Our paper with the title “Validation of non-REM sleep stage decoding from resting state fMRI using linear support vector machines” has been published in NeuroImage. The paper can freely accessed via this link until December 31st, 2015.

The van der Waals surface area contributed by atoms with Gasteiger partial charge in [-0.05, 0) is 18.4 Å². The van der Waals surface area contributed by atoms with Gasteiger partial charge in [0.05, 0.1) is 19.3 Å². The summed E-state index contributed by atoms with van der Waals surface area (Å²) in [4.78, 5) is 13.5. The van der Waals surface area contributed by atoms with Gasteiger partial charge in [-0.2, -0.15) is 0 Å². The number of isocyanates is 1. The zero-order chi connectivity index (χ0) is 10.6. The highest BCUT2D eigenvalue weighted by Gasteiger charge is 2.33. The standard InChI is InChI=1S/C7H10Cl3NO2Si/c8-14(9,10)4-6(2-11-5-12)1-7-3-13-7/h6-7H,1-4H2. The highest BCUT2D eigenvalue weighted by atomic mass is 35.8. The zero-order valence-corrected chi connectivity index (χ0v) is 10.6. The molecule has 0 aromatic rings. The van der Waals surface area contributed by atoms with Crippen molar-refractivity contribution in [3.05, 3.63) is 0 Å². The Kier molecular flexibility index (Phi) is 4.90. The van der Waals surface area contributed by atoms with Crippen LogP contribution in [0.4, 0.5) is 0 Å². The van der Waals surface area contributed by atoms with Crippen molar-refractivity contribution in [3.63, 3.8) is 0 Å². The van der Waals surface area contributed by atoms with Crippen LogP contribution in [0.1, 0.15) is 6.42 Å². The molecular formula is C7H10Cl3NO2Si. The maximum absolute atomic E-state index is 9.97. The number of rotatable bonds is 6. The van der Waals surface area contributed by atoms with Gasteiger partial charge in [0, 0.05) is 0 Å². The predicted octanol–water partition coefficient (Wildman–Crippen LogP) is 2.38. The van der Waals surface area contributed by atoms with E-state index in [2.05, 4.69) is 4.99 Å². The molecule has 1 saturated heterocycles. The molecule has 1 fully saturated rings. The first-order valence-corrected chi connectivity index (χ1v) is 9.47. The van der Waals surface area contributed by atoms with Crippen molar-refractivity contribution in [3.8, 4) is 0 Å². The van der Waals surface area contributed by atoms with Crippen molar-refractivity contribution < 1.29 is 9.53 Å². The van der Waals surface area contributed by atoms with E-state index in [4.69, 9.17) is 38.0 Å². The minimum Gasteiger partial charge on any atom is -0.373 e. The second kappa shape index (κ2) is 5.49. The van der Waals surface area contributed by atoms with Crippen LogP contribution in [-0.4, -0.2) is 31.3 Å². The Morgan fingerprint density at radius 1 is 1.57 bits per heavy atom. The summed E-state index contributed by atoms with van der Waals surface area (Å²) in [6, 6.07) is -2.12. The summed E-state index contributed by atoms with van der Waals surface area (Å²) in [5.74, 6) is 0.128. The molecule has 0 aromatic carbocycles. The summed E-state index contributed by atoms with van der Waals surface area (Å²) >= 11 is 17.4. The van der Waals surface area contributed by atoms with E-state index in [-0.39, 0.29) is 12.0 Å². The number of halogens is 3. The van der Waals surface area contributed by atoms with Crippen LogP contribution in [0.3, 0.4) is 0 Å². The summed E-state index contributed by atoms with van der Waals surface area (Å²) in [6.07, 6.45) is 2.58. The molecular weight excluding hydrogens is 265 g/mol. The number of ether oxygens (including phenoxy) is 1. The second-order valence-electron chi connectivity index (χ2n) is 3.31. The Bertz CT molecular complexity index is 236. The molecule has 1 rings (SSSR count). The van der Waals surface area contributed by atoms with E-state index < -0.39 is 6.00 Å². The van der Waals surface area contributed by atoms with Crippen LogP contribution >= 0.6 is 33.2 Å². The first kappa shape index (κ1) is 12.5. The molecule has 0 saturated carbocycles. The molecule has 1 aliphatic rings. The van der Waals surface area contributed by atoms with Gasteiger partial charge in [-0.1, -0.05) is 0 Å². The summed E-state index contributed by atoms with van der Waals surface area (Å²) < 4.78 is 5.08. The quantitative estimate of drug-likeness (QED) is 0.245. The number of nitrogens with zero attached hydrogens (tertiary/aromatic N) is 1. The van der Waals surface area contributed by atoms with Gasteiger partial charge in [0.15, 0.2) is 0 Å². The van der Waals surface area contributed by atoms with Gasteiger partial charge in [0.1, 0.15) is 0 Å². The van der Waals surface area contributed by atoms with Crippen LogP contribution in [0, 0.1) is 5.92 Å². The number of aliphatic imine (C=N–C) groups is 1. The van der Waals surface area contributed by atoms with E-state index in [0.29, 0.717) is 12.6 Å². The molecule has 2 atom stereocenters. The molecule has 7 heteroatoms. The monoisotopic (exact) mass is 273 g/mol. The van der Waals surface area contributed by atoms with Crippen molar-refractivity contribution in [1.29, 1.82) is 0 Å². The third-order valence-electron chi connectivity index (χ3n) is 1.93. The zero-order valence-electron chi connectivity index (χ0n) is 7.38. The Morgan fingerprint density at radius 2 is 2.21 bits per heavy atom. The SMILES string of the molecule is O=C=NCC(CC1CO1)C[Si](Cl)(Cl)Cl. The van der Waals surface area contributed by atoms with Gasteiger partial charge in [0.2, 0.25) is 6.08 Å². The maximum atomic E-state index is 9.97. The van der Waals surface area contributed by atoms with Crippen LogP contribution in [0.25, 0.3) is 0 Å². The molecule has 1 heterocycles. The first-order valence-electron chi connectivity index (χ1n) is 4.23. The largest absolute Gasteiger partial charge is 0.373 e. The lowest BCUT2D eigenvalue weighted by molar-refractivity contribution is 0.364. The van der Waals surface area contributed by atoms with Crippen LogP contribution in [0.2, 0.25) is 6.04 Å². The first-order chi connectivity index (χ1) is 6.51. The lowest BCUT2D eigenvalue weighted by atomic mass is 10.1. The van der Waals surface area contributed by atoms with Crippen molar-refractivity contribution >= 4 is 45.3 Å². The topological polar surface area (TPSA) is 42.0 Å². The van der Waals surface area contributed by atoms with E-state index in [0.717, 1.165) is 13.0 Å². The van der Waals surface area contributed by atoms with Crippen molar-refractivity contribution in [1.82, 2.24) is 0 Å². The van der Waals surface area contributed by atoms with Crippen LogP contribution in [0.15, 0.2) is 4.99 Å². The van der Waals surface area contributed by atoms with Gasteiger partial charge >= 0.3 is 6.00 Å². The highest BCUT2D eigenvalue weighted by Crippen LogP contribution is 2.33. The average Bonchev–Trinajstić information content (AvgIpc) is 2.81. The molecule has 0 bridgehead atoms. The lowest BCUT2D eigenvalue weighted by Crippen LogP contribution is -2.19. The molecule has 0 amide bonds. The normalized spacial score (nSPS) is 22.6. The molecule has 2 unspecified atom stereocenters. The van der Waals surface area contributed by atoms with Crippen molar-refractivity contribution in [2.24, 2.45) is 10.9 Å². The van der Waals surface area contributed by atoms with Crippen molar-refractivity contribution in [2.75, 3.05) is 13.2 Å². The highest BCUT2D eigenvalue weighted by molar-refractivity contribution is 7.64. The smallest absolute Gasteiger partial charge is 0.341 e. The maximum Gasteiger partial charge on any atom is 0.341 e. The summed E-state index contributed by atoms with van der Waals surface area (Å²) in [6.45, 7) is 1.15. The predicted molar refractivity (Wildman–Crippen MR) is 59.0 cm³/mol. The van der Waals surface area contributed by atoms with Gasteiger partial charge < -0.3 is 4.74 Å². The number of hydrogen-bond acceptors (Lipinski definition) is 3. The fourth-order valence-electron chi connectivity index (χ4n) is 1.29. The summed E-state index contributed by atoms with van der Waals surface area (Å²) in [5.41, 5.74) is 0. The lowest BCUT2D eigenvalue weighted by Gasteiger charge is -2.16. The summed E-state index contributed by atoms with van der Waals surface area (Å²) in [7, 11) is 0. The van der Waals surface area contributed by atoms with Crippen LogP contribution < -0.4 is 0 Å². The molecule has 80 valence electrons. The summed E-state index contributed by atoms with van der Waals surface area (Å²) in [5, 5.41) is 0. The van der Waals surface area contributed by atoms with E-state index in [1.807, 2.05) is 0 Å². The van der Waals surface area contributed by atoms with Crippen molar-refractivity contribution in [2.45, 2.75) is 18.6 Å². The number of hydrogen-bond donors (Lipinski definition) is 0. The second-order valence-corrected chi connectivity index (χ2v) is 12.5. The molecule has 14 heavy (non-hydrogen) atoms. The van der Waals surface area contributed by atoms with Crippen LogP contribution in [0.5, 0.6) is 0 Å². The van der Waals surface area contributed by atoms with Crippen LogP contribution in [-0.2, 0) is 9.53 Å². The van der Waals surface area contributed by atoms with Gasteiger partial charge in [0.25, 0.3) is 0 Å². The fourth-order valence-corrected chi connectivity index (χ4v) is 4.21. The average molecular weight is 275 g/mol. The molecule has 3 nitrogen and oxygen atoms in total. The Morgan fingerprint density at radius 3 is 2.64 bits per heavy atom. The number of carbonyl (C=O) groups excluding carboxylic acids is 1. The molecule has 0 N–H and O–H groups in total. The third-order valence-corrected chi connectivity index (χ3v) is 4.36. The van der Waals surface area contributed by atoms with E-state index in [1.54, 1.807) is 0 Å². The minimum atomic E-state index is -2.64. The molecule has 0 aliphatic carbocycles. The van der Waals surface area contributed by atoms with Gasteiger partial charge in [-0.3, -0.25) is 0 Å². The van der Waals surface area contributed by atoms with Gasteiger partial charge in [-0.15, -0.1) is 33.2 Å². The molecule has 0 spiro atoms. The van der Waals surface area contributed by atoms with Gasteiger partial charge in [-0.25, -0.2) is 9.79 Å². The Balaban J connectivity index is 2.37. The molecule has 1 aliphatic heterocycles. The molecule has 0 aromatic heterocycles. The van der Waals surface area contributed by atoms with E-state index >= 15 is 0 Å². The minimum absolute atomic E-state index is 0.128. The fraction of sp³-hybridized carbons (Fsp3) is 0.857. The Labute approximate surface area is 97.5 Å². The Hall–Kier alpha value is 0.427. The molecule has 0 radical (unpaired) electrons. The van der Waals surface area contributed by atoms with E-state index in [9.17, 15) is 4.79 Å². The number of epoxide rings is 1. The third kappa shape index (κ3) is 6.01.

A growing body of literature suggests that changes in consciousness are reflected in specific connectivity patterns of the brain as obtained from resting state fMRI (rs-fMRI). As simultaneous electroencephalography (EEG) is often unavailable, decoding of potentially confounding sleep patterns from rs-fMRI itself might be useful and improve data interpretation. Linear support vector machine classifiers were trained on combined rs-fMRI/EEG recordings from 25 subjects to separate wakefulness (S0) from non-rapid eye movement (NREM) sleep stages 1 (S1), 2 (S2), slow wave sleep (SW) and all three sleep stages combined (SX). Classifier performance was quantified by a leave-one-subject-out cross-validation (LOSO-CV) and on an independent validation dataset comprising 19 subjects. Results demonstrated excellent performance with areas under the receiver operating characteristics curve (AUCs) close to 1.0 for the discrimination of sleep from wakefulness (S0|SX), S0|S1, S0|S2 and S0|SW, and good to excellent performance for the classification between sleep stages (S1|S2:~0.9; S1|SW:~1.0; S2|SW:~0.8). Application windows of fMRI data from about 70 s were found as minimum to provide reliable classifications. Discrimination patterns pointed to subcortical–cortical connectivity and within-occipital lobe reorganization of connectivity as strongest carriers of discriminative information. In conclusion, we report that functional connectivity analysis allows valid classification of NREM sleep stages.